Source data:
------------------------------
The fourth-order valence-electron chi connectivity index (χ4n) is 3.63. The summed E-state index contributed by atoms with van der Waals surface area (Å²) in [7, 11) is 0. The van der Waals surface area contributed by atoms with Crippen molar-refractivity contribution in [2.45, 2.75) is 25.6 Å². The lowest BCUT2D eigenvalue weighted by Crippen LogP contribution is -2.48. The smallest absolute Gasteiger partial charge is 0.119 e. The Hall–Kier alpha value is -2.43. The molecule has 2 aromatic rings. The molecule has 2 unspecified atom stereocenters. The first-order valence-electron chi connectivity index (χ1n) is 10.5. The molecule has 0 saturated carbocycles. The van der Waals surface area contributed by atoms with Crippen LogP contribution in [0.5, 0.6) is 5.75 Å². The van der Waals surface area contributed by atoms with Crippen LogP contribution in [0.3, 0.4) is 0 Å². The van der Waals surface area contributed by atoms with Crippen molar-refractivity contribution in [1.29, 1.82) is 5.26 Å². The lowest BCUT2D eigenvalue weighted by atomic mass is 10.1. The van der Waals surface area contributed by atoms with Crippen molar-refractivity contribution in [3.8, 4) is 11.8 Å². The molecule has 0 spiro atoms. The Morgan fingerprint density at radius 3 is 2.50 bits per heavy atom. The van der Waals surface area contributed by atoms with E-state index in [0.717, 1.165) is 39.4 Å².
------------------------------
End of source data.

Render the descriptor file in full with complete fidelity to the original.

The fourth-order valence-electron chi connectivity index (χ4n) is 3.63. The summed E-state index contributed by atoms with van der Waals surface area (Å²) in [7, 11) is 0. The van der Waals surface area contributed by atoms with Crippen molar-refractivity contribution in [2.45, 2.75) is 25.6 Å². The lowest BCUT2D eigenvalue weighted by Crippen LogP contribution is -2.48. The smallest absolute Gasteiger partial charge is 0.119 e. The Hall–Kier alpha value is -2.43. The molecule has 2 aromatic rings. The molecule has 2 unspecified atom stereocenters. The first-order valence-electron chi connectivity index (χ1n) is 10.5. The molecule has 0 saturated carbocycles. The van der Waals surface area contributed by atoms with Crippen LogP contribution in [0.5, 0.6) is 5.75 Å². The van der Waals surface area contributed by atoms with Crippen LogP contribution in [0.3, 0.4) is 0 Å². The van der Waals surface area contributed by atoms with Crippen molar-refractivity contribution in [1.29, 1.82) is 5.26 Å². The lowest BCUT2D eigenvalue weighted by atomic mass is 10.1. The van der Waals surface area contributed by atoms with Crippen molar-refractivity contribution in [3.8, 4) is 11.8 Å². The molecule has 0 spiro atoms. The Morgan fingerprint density at radius 3 is 2.50 bits per heavy atom. The van der Waals surface area contributed by atoms with E-state index in [0.717, 1.165) is 39.4 Å².